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Proteomics study yields clues as to how tuberculosis might be thwarting the immune system

BERKELEY, CA -- A link between the immune system and the self-cleaning system by which biological cells rid themselves of obsolete or toxic parts may one day yield new weapons in the fight against tuberculosis and other deadly infectious diseases. Scientists with the U.S. Department of Energy's (DOE) Lawrence Berkeley National Laboratory (Berkeley Lab) have discovered proteins residing in both systems that point to "cross-talk" between them.

In a collaboration between the research groups of Carolyn Bertozzi, director of Berkeley Lab's Molecular Foundry nanoscience center, and Jay Keasling, director of Berkeley Lab's Physical Biosciences Division, profiles were obtained for 546 different types of proteins in the membrane of a phagosome, an organelle of macrophages (a type of white blood cell) that essentially "eats" and destroys invading organisms (a process called phagocytosis). This represents the most comprehensive proteomic analysis of a phagosomal membrane to date.

"We were able to identify many new proteins that were not previously known to reside in the phagosome," said Wenqing Shui, a member of both the Bertozzi and Keasling research groups, and a proteomics specialist who was the lead author on a paper reporting these results in the Proceedings of the National Academy of Sciences.

"One of the new proteins exclusively found in our study, LC3-II, is considered a marker of autophagy, the process that enables cells to clean up their own cytoplasm," Shui said. "Not only was LC3-II present in the phagosome, its level was increased upon the induction of autophagy in macrophages, and reduced when autophagy was suppressed. This indicates cross-talking between autophagy and phagocytosis that may play an important role in the response of the immune system."

The PNAS paper is entitled: "Membrane proteomics of phagosomes suggests a connection to autophagy." Co-authoring this paper in addition to Shui, Bertozzi and Keasling were Leslie Sheu, Jun Liuc, Brian Smart, Christopher Petzold, Tsung-yen Hsieh and Austin Pitcher. Bertozzi and Keasling are also professors at the University of California at Berkeley. In addition, Bertozzi is an investigator with the Howard Hughes Medical Institute, and Keasling is director of the Joint BioEnergy Institute.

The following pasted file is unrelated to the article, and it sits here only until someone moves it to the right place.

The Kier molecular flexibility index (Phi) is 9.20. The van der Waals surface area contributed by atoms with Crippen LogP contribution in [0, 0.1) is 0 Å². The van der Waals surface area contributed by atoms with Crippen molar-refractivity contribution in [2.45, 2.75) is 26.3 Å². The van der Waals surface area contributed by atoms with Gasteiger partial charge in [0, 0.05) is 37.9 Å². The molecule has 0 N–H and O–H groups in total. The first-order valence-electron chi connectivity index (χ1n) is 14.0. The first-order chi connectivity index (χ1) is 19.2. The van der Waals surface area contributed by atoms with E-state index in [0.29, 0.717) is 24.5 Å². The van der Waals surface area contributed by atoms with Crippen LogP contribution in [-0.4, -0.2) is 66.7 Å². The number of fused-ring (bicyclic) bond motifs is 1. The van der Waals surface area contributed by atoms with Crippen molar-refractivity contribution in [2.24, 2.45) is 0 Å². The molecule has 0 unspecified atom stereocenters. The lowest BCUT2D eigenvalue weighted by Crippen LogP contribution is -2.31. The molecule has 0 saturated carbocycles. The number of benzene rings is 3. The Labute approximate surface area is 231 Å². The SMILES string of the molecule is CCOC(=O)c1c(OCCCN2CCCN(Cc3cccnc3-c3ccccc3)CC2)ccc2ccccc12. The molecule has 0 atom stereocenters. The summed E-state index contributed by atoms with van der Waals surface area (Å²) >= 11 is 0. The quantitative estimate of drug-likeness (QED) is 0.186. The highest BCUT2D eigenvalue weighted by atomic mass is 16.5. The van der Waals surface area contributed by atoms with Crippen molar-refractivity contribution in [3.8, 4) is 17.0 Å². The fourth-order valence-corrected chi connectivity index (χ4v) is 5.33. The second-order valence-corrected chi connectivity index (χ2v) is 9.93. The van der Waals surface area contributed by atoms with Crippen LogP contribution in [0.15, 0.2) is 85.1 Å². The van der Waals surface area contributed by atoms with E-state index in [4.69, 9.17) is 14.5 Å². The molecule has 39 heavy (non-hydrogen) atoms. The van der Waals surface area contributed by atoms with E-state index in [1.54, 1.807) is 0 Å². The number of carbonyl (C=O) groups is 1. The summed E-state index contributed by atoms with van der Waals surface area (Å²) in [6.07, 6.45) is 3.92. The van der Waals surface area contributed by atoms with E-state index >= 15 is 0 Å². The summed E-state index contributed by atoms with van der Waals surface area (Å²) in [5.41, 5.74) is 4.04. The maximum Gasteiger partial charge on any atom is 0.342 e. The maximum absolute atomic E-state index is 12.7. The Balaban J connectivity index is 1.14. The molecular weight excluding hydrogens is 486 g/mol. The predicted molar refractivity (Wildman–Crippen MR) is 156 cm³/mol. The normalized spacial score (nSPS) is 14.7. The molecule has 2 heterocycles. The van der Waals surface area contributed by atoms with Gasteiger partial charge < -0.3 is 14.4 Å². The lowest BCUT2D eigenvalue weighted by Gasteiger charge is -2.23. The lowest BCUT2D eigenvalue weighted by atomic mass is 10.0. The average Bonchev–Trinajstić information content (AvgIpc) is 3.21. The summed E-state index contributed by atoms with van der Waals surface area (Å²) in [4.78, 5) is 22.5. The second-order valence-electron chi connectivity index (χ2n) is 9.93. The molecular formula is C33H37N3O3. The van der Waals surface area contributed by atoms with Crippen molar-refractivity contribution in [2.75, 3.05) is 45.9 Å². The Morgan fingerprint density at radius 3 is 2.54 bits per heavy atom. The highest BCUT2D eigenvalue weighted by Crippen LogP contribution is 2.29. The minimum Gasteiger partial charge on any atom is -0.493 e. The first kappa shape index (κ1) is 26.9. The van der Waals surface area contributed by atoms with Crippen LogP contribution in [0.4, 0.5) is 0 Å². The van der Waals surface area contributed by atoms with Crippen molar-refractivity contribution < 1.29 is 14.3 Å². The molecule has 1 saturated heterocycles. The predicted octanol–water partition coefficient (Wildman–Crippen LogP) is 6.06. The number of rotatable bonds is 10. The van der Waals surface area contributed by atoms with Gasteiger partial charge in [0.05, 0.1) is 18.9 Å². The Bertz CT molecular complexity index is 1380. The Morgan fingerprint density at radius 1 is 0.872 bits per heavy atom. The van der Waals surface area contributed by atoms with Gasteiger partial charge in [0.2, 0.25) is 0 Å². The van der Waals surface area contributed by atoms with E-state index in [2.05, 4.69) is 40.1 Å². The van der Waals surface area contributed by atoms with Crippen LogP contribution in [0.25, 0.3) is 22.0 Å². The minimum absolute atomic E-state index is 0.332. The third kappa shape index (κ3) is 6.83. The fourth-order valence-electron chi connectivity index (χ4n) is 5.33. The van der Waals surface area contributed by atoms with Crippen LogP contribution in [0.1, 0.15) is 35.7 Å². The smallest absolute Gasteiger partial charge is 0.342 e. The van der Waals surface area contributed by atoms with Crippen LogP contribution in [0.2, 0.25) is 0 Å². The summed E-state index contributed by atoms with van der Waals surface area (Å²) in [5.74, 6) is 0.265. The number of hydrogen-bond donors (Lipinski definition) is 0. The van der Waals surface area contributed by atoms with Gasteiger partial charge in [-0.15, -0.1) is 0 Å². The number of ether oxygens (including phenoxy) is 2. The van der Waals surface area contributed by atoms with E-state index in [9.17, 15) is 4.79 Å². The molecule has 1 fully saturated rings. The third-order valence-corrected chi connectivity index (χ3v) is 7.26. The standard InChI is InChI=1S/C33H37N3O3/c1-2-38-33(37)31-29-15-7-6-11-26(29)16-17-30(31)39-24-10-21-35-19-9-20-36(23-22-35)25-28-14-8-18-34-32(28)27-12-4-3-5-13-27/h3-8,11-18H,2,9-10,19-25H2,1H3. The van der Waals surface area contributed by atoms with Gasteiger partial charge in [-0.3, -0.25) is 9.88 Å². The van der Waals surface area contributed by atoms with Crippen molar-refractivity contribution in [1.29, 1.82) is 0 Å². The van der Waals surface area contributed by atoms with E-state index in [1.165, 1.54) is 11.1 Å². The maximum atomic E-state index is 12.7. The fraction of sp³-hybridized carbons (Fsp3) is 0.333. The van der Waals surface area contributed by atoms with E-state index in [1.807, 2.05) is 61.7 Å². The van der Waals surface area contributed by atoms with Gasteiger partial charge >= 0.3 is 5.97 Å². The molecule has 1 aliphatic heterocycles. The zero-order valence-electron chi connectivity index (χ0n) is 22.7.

When bacteria or other foreign particles invade the body, the first line of defense are the macrophages, which engulf and contain the invaders within the membrane-bound shells of their phagosomes. Once safely contained, the invaders can be killed with digestive enzymes from another cell organelle, called a lysosome, which fuses with the phagosome. Macrophages, like other kinds of cells, also use lysosomal enzymes for internal housekeeping. However, until now there has been no direct biochemical evidence of a link between phagocytosis and autophagy.

Working with latex bead-containing phagosomes isolated in cell lines from mice, Shui and her colleagues performed a detailed analysis of the protein contents of the phagosomal membrane. Unlike earlier proteomic studies, which profiled the entire organelle and focused on abundant water-soluble protein species, the study by the Bertozzi-Keasling groups was membrane-specific and included hydrophobic protein species that are present in the membrane in relatively low amounts.

"We were able to demonstrate the endogenous level of LC3-II in macrophage phagosomes through the combination of sensitive proteomic techniques and biochemical assays," said Shui. "This is an excellent show-case of how a non-biased high-throughput proteomic study can shed new light on the diverse functions and pathways an organelle may engage in."

The LC3-II protein is a critical component of the autophagy machinery and the discovery that the level of its presence in phagosomes is modulated by autophagic activity (along with several other newly identified phagosome proteins not previously associated with autophagy), points to autophagy playing a heretofore unknown role in immune response, particularly against intracellular pathogens such as mycobacterium tuberculosis.

As Shui explained, "After mycobacterium tuberculosis are phagocytosed into the macrophage cell, they are able to subvert various host defense mechanisms, including the killing of bacilli in the phagosome, and survive well inside the cell. Given that induced autophagy activity appears to enhance mycobacterial killing in the phagosome (from a study by the University of New Mexico's Vojo Deretic and his research group), we speculate that mycobacteria may produce specific factors to counteract the bactericidal effect of autophagy activation."

The Bertozzi and Keasling research groups are now examining whether certain mycobacterial products can modulate macrophage autophagy activity. They are also looking for proteins that could specifically mediate the autophagy as well as the phagosome maturation process.

Said Shui, "We might be able to open new avenues for pharmacologic intervention of tuberculosis as well as other infectious diseases."


Contact: Lynn Yarris
DOE/Lawrence Berkeley National Laboratory

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Proteomics study yields clues as to how tuberculosis might be thwarting the immune system
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